No, not quite true. From a scientific analysis, the "real problems" need to be weighted.

As others have noted, a serious engine problem does not have the same "real problem" statistical numeric value as problems pairing a phone. Those complaints need to be weighted and then a real statistical number calculated from it.

The FAA knows this, that's why it issues different kinds of failure values. A Level E value will not impede the operation of the aircraft in a safe manner ( ie: Apple Airplay ) while a Level A means you catastrophically fall out of the sky ( ie: Lucas Electronics ). Even an airbag equivalent problem would be considered at best a Level B... most likely a Level C only since it doesn't affect the operation of the car.

Look at it from this point of view... my Ridgeline's NAVI menus drive me nuts, so pretty much I ignore it... whenever my wife uses the truck, it messes up the pairing of my phone... so I pretty much ignore it. I start the calls with my phone and then I'll transfer it -if I so wish.

But, the truck drives very well and is very reliable. The only issue I've had so far were the brakes that were pulsating slightly and the dealer resurfaced the front rotors... but it never left me stranded and the issue got fixed quickly.

Every day, when I need to drive the car, if I push that dash button, the engine starts, the AC/heater work, the lights works, the wipers work, the transmission works, etc, etc...

And that, is what JC Power is not measuring right.

Once upon a time, a Decade Ago, when an in car entertainment unit was called a radio with cassette or CD player and cell phone were analog (hey never mind before when a "mobile phone" was either a radio phone or a public phone) we never had "real problems" with foo foo stuff that does not affect the reliability of the vehicle.

But then, I used to own an Alfa Romeo, and two of my coworkers had Jaguars, so I understand the meaning of "reliability".

So, as it now stands, JC Power is measuring as if it were still in the '80s and every problem was serious then. They need to implement an FAA DO-178B/C like approach and take into account the seriousness of the failure with regards to the safe operation of the car.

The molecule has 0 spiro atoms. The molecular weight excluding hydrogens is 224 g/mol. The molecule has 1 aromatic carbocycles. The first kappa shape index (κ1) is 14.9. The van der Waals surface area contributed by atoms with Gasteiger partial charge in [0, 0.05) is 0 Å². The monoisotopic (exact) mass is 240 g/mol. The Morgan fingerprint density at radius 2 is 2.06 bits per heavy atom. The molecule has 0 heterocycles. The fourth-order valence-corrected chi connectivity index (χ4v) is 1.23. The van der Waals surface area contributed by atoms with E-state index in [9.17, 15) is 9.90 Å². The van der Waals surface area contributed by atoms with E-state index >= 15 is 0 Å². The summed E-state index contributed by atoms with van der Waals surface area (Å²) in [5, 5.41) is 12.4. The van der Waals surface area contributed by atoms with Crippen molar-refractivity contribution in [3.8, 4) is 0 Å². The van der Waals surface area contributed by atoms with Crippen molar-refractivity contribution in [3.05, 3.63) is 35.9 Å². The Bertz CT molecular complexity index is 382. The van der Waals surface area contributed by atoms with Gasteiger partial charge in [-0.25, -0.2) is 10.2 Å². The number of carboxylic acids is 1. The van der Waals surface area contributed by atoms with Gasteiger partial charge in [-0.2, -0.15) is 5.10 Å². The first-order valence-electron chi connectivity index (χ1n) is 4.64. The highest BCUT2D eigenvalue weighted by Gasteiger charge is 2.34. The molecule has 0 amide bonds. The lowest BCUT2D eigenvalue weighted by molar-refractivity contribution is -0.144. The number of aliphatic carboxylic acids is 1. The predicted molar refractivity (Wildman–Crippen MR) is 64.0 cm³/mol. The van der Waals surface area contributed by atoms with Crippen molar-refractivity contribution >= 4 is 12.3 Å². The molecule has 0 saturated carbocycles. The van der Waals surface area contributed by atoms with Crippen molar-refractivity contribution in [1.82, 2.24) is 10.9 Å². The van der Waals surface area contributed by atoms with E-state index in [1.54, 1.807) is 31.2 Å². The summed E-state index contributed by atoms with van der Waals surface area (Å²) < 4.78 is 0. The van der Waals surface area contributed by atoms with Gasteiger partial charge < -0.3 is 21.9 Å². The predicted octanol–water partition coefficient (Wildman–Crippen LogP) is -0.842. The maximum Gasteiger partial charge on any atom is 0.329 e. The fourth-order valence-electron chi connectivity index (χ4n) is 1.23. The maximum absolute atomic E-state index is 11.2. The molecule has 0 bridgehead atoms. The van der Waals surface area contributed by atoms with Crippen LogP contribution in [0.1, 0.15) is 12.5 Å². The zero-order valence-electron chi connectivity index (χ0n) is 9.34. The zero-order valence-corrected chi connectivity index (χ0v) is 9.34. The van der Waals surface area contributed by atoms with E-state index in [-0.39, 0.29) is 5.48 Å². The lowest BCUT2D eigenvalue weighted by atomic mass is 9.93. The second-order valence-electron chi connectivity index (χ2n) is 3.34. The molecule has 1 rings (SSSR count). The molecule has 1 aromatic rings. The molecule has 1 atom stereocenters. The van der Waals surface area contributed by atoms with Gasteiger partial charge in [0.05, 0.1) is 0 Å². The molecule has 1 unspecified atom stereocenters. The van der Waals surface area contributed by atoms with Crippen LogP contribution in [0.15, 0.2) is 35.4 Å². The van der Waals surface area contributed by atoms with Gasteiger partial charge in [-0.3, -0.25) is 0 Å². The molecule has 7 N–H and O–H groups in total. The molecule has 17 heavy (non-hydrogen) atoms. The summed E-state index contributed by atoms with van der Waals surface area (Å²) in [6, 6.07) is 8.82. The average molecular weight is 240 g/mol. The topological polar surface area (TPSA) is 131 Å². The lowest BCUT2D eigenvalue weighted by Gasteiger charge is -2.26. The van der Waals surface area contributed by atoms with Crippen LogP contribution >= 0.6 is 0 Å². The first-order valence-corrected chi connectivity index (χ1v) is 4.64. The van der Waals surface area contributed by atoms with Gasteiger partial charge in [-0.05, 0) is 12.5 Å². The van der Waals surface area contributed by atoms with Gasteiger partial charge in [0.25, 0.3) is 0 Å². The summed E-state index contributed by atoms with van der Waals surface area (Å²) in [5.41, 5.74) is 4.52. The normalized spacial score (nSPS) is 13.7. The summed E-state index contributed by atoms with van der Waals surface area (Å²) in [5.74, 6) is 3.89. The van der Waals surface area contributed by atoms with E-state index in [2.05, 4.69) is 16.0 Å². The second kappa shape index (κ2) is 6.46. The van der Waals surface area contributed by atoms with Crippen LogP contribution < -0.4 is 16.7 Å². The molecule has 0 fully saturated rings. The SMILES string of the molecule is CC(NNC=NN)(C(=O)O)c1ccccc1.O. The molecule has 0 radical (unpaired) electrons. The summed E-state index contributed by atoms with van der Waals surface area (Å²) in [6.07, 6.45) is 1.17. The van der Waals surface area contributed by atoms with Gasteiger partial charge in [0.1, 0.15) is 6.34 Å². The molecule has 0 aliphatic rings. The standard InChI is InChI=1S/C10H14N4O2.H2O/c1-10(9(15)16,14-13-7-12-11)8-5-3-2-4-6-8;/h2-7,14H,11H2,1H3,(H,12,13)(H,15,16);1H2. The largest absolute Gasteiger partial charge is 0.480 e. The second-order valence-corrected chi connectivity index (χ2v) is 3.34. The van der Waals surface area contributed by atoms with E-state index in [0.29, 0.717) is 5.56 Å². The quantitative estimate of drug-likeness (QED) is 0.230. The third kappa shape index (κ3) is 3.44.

TonyEX
Profile for TonyEX
Re: Poor reliability scores for Honda and Acura    (Score: 1, Normal) 02-17-2019 13:35
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Sasker wrote:
superchg2 wrote:

I guess we will instead hope to have continued good luck with our relatively simple old Honda's.


I would hope so. I sold my 2006 TSX to someone I know. It is still going strong. Everything is still tight.

As far as I can remember these are the major non-maintenance work it has needed: Front door lock mechanisms went bad after about 6 and 8 years, some suspension parts (mainly bushings) were replaced at around 10 years, and I believe the new owner replaced the brake master cylinder last year.



I think you just hit on something that would truly measure the quality of a car:

Would you sell your car to a family member, friend, coworker?

I've sold my used cars to my family, friends and coworkers. With full disclosure and history. Those cars have never left anyone stranded.

Heck, I also sell my used cars to the used car managers at the dealerships, and they all give me top price, fast, in a matter of half an hour. So, that tells you something... Used Hondas sell well.


TonyEX
Profile for TonyEX
Re: Poor reliability scores for Honda and Acura    (Score: 1, Normal) 02-17-2019 13:54
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CB77 wrote:

One of my fellow Honda retirees, an engineer for both the Auto and M/C divisions, responded to me on this topic:

"When I was still working at Honda, results like this would have resulted in a good ass chewing and requests for immediate countermeasures by upper management.

Today is a great day to be retired from Honda"



I do know that the ashtrays would be flying this morning, if Soichiro was still alive. Of course we would not be ranked 18th and 26th, if he were still alive.




True, but then Honda would likely not put up with that Infotainment system. Why can't Honda have a uniform user interface across the product line?

And Odysseys would have ashtrays in the middle and back rows.

TonyEX
Profile for TonyEX
Re: Poor reliability scores for Honda and Acura    (Score: 1, Normal) 02-17-2019 14:18
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xsr wrote:
Very much a Honda problem. Our core group of family and friends, who owned multi generation of Honda/Acura products, have moved on to Audi, BMW, Subaru and MB. Not one currently owns a Honda or Acura and this is after YEARS of buying exclusively Honda/Acura. I no longer recommend Honda/Acura above others. Used to be Honda's trait but no longer, there are just too many great options out there. Honda is not what I remember them to be.


Aaaah.... the Rose Colored Glass Syndrome.

Look, do you remember how Civics, CRXs, Integra hatches all had those loud RATTLING rear parcel shelves? I kid you not, I used to wrap the male black plastic pins with black electrical tape so they would snap better into their female slots. It sort of helped, but still those contraptions tended to rattle, and I hate rattles!